While some have been standing for decades, other college football traditions are just getting started. No matter what, it's these wacky and wild rituals and customs that make the game that much more fun to watch. In honor of the 150th anniversary of college football, we ranked the sport's greatest traditions.
10. The Turnover Chain
It may not be as old as some of the traditions on this list, but that doesn’t make it any less iconic. In fact, Miami’s sideline prop even has its own song and music video. Manny Diaz, now the Hurricanes head coach, was the defensive coordinator when the Turnover Chain was born with the bedazzled “U” in 2017. Last year’s version was a blinged-out Sebastian the Ibis. Any guesses on the 2019 chain?
9. Marching In
The Army-Navy Game
The yearly match-up between the Black Knights and Midshipmen dates back to 1890 and it’s one of the sport’s most special traditions. Before the game itself—which is typically the final regular season game of the college football season—Army and Navy make their way into the stadium with large student sections of cadets and midshipmen. The men and women head onto the field and march in formation before going up into the stands to watch one of the most special games of the year.
Is there any place louder than Davis Wade Stadium on Saturday’s in the fall? Mississippi State fans have been clanging cowbells since the 1930s and nearly everyone in the stands is armed with one on game day. The SEC banned noisemakers in 1974, but in 2010 it was revoked, on the grounds that fans cannot use them while the ball is in play. And even if you’re watching a Bulldogs game from your couch at home, it’s likely that you’ll still hear the clamor of the cowbells through your TV speakers.
7. Country Roads
There’s karaoke, and then there’s karaoke with 60,000-plus of your closest friends. John Denver’s “Take Me Home, Country Roads” is now the unofficial anthem of the Mountaineers—it has been sung at games since 1972 and Denver even came to Morgantown in 1980 to commemorate the school’s new stadium.
6. The 12th Man
Back in 1922, an Aggie by the name of E. King Gill became the first 12th Man, after he remained standing and ready to play for the entirety of the game, one that the Aggies’ won 22-14 in a stunning upset. Today, the 12th Man honor belongs to the Aggies’ student section, 38,000 strong that stand throughout the game at Kyle Field. A&M has trademarked the name and their stadium is colloquially known as “The Home of the 12th Man.” As the school’s site describes: “The power of the 12th Man is echoed in the unity, the loyalty, and the willingness of Aggies to serve when called to do so.”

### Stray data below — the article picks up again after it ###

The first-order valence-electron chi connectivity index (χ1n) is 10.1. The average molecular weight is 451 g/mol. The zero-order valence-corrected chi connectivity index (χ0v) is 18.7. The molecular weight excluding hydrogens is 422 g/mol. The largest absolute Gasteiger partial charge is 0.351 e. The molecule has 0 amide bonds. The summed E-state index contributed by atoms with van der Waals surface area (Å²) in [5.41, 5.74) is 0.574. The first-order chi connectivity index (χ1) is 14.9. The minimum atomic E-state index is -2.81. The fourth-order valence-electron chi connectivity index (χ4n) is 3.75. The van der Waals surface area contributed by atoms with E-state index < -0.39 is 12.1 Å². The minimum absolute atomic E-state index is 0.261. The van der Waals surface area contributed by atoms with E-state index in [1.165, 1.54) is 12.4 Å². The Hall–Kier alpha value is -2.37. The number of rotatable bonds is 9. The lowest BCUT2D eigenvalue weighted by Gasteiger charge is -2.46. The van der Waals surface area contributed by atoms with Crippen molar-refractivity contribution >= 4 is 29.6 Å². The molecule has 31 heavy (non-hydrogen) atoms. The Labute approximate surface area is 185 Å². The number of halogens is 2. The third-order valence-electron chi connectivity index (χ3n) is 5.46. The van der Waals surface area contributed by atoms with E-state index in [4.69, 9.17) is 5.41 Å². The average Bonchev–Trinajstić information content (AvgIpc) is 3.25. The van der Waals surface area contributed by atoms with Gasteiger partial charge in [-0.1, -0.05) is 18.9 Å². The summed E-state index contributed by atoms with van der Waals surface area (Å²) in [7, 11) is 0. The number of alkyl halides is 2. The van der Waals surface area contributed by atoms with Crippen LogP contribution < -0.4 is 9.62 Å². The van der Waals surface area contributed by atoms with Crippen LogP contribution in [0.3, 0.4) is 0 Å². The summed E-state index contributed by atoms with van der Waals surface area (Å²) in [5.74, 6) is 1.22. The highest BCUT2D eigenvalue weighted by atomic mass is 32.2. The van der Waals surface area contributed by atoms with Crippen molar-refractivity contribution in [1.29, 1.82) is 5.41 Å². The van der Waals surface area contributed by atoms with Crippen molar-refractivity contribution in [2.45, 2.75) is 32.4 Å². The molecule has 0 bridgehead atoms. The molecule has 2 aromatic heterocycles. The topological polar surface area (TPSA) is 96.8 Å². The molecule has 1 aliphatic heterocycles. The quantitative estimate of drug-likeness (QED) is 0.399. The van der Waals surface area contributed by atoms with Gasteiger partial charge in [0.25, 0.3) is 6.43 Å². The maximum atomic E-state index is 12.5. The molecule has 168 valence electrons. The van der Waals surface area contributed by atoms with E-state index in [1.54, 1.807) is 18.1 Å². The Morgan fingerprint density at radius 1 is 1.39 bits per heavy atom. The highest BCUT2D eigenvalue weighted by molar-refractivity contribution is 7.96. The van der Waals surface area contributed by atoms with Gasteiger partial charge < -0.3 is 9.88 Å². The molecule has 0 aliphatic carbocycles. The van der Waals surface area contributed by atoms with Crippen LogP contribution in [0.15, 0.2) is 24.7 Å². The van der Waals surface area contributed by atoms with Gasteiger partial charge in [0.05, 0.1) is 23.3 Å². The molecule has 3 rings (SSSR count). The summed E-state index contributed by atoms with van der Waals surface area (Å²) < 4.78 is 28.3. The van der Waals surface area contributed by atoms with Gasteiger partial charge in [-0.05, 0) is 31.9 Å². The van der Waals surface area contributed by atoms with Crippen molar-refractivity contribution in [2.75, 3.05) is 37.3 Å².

5. Toomer’s Corner
If you’re headed towards the intersection of College Street and Magnolia Ave, where Auburn's campus and the city of Auburn connect, make sure to watch out for flying rolls of toilet paper. Tiger fans have been rolling the trees and power lines with toilet paper since 1962 at Toomer’s Corner, named after former state senator and 1892 Auburn halfback, "Shel" Toomer. One Alabama fan went so far as to poison the trees with an herbicide in 2010, and while the original oak trees were unable to be saved, the area was completely redone—new white oak trees were planted in clean soil—and the tradition following wins has remained active in Auburn.
4. Ralphie’s Run
Before each game in Boulder, the Buffaloes’ 2,000-pound, live buffalo mascot, Ralphie, takes a big lap around the field, leading the entire Colorado team into the stadium while sporting a CU-themed banner. Though Ralphie is a female bison, which means she has smaller legs and is apparently “less aggressive,” she’s still known to knock her handlers to the ground and run up to 25 mph before kickoff.
3. Dotting the “i”
To finish its pregame show, the 225-piece Ohio State Marching Band transforms from a block into a script “Ohio” with an upperclassman sousaphonist typically taking the honor of strutting solo to place the dot on top of the lowercase “i” with 16 measures to go in the song. Just be careful if you’re an ESPN cameraman trying to capture the moment on live TV
2. Howard's Rock
Originally from Death Valley, Calif., Howard’s Rock is a piece of white flint that was given to longtime coach Frank Howard in the 1960s. The team started rubbing the Rock for the first game of 1967, a 23-6 win over Wake Forest, and it still sits on pedestal overlooking Clemson's Memorial Stadium. There may be no better pregame buildup in college football as when the Tigers take a bus from their locker room and around the stadium, just to touch Howard’s Rock and run down into their own “Death Valley.”
1. Sooner Schooner
Just before every game, two horses named Boomer and Sooner (because, of course) lead the trusty old Studebaker Conestoga wagon on the field. OU gets its nickname from those who snuck into the Oklahoma territory before they were actually allowed, hence “sooners,” and the RUF/NEKS, Oklahoma’s all-male spirit squad, have ridden the Schooner for 45 years.